If you are like a lot of small business owners, you are often trying to answer this question. Should you upsell more to current clients, offer new, better, cheaper, or more expensive products or services, or what?
Let me suggest a simple, proven, powerful answer: go out and get corporate clients and/or sponsors.
Corporate clients have bigger needs, more money and bigger budgets than individuals or other small businesses. That means they have more money to spend hiring or buying from you, and that in turn means that you can grow your business faster and more easily with a few corporate contracts.
But don’t take it from me, take it from Bill Gates.
Gates dropped out of Harvard to start Microsoft, but it was just a dinky little business with a couple of employees and an algorithm that analyzed traffic patterns when Gates’ mom learned that Xerox was looking to buy an operating system for its nascent home computer line. Bill learned of the opportunity from her, got an interview, pitched, and landed a huge corporate contract. This one contract was the catalyst that would eventually see Gates named the second richest person in the world.
So, where do you find such sweet deals? There are many options:
1. Prospecting: Essentially, there are two ways to find corporate clients and sponsors. Either you find them, or they find you. For most small businesses (unless your business has a well-known brand or high social-media reach, see below), the fastest way is to go out and find them.
Corporations have many reasons to contract with small businesses. Not only do they have needs that small businesses can best fill (e.g., supplies, services, etc.) often there are legal and tax benefits to the corporation for hiring a small business. Your job is to help them help you. The steps are:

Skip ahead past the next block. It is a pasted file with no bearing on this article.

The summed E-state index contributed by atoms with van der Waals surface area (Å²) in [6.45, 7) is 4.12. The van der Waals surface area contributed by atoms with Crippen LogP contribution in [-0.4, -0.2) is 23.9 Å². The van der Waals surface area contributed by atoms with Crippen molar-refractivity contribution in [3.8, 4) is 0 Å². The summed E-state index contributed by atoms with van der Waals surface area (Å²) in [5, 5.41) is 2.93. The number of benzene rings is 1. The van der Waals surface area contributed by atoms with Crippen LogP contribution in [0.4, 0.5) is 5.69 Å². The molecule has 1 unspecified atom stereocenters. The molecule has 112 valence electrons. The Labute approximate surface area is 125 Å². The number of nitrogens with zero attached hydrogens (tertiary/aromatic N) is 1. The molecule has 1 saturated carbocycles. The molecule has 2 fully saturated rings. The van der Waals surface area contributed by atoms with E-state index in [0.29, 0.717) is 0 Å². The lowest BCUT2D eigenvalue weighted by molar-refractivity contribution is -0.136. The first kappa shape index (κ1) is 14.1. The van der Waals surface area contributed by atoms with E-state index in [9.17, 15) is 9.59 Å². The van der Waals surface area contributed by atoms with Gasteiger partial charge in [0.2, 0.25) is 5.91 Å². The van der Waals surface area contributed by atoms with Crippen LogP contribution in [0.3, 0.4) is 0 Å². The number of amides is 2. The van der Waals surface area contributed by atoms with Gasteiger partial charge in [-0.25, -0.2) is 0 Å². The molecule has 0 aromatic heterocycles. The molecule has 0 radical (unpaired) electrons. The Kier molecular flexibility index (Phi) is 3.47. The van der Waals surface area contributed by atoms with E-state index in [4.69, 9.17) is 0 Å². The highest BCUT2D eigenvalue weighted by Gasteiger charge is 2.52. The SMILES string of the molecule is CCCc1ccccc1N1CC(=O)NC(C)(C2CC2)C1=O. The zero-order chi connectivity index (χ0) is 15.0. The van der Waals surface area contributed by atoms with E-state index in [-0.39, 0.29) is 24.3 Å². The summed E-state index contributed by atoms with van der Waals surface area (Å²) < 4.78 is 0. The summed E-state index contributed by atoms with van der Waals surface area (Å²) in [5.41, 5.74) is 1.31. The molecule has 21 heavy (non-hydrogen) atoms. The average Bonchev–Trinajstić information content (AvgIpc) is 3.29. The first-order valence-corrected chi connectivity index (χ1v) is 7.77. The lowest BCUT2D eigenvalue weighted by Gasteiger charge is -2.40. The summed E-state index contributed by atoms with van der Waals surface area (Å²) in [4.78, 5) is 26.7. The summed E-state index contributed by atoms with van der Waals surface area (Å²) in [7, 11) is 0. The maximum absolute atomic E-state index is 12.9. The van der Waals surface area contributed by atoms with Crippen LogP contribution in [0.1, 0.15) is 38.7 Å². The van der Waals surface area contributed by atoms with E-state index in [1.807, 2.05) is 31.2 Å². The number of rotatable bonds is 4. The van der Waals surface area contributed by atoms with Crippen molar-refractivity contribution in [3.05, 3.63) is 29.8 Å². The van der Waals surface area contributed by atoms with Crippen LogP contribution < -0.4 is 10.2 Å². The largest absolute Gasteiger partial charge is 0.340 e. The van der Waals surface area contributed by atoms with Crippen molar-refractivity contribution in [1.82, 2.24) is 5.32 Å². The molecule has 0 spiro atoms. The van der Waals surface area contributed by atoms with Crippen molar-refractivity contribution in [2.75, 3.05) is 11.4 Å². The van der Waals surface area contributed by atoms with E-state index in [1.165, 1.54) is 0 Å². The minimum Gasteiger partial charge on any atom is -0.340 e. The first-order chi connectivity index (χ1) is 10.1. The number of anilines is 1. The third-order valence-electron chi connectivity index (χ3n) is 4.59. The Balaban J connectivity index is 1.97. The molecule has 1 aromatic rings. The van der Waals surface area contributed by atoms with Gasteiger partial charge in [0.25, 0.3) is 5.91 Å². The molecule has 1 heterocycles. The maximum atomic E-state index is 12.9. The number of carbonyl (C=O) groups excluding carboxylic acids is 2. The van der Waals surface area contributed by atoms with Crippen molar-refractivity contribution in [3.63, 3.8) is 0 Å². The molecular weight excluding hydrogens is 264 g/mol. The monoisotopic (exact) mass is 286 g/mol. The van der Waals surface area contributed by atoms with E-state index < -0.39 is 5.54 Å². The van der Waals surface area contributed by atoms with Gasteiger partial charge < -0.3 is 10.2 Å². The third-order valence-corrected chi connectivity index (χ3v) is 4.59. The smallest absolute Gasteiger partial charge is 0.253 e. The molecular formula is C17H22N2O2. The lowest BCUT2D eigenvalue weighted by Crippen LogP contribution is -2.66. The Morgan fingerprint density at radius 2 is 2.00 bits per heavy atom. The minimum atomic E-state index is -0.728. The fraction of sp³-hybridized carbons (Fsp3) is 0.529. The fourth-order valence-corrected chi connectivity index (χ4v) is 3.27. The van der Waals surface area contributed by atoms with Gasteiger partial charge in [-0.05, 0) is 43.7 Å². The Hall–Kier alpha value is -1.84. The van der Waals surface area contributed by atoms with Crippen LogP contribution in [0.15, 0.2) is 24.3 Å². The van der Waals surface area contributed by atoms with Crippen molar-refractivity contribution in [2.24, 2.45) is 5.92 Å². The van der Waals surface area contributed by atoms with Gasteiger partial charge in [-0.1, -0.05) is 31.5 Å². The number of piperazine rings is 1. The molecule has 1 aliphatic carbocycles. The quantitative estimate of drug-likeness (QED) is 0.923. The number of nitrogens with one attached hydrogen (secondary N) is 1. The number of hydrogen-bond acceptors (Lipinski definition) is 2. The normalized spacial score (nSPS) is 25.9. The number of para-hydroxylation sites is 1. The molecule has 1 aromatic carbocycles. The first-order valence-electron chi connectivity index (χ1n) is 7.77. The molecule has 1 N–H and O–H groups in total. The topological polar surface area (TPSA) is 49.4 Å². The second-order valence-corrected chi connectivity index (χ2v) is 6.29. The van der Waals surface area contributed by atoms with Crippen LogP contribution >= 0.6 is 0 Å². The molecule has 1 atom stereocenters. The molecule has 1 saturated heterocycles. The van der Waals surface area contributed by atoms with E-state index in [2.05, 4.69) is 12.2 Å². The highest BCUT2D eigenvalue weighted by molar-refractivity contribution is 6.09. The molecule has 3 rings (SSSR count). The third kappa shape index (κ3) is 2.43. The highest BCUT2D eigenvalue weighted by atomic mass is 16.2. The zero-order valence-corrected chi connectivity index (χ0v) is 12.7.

- Research: Look for companies that you like, are close by, and may need what you sell. Use Google, websites, and social media to learn about the company
- Find the purchasing people. Look especially for executives with titles like VP, head of procurement, purchasing manager, etc. LinkedIn is great for this.
- Pitch them. Email is fine, but a physical package will get you noticed.
- Meet in person and sell.
2. Check out supplier diversity programs: A “supplier diversity” program is a corporate platform that offers contracts with minority-owned, women-owned, veteran-owned, LGBT-owned, service-disabled veteran-owned, etc. small business. Literally, billions of dollars of contracts are given out this way every year.
Recommended reading: How to Grow your Business with Supplier Diversity Programs
3. Marketing and advertising. Owning a small business can be a lot like being in a dark room by yourself – you know you are there, but no one else does. They only way to get noticed is to turn on the light, and the only way to do that is to market and advertise your business, and then do it some more.
And then do it some more.
Recommended Reading: The 4 Most Important Digital Marketing Strategies for Small Business Owners
4. Actively pursue corporate sponsors: You may have noticed that corporations love to sponsor events, websites, programs and so forth. I could write a whole column on this alone, but a better use of our time is to have you go to the expert, Linda Hollander, and her Sponsor Concierge website where she teaches people how to get “$10K to $100K from corporate sponsors, even if you’re just starting out!”
5. Leverage search engines: Search Engine Optimization (SEO) is the process of getting your web pages to rank high on Google. It’s a slow process, but once it happens, your brand and sales will explode.
Recommended Reading: Why Local SEO Matters More Than Ever (and 4 Steps to Success)
6. Build your brand: As I mentioned, the other way to get bigger clients is to have a name and brand that attracts attention. When corporations knock on your door, that’s when the magic really happens.
How then to create that personal brand?
Steven D. Strauss is one of the world's leading experts on small business and is a lawyer, writer, and speaker. The senior small business columnist for USA Today, his Ask an Expert column is one of the most highly-syndicated business columns in the country. He is the best-selling author of 17 books, including his latest, The Small Business Bible, now out in a completely updated third edition. You can also listen to his weekly podcast, Small Business Success.© Steven D. Strauss.
Bank of America, N.A. engages with Steve Strauss to provide materials for informational purposes only, and is not responsible for, and does not guarantee or endorse any of the third-party products or services mentioned. All third-party logos and company names mentioned herein are the property of their respective owners and are used under license from Steve Strauss.
Bank of America, N.A. Member FDIC. ©2017 Bank of America Corporation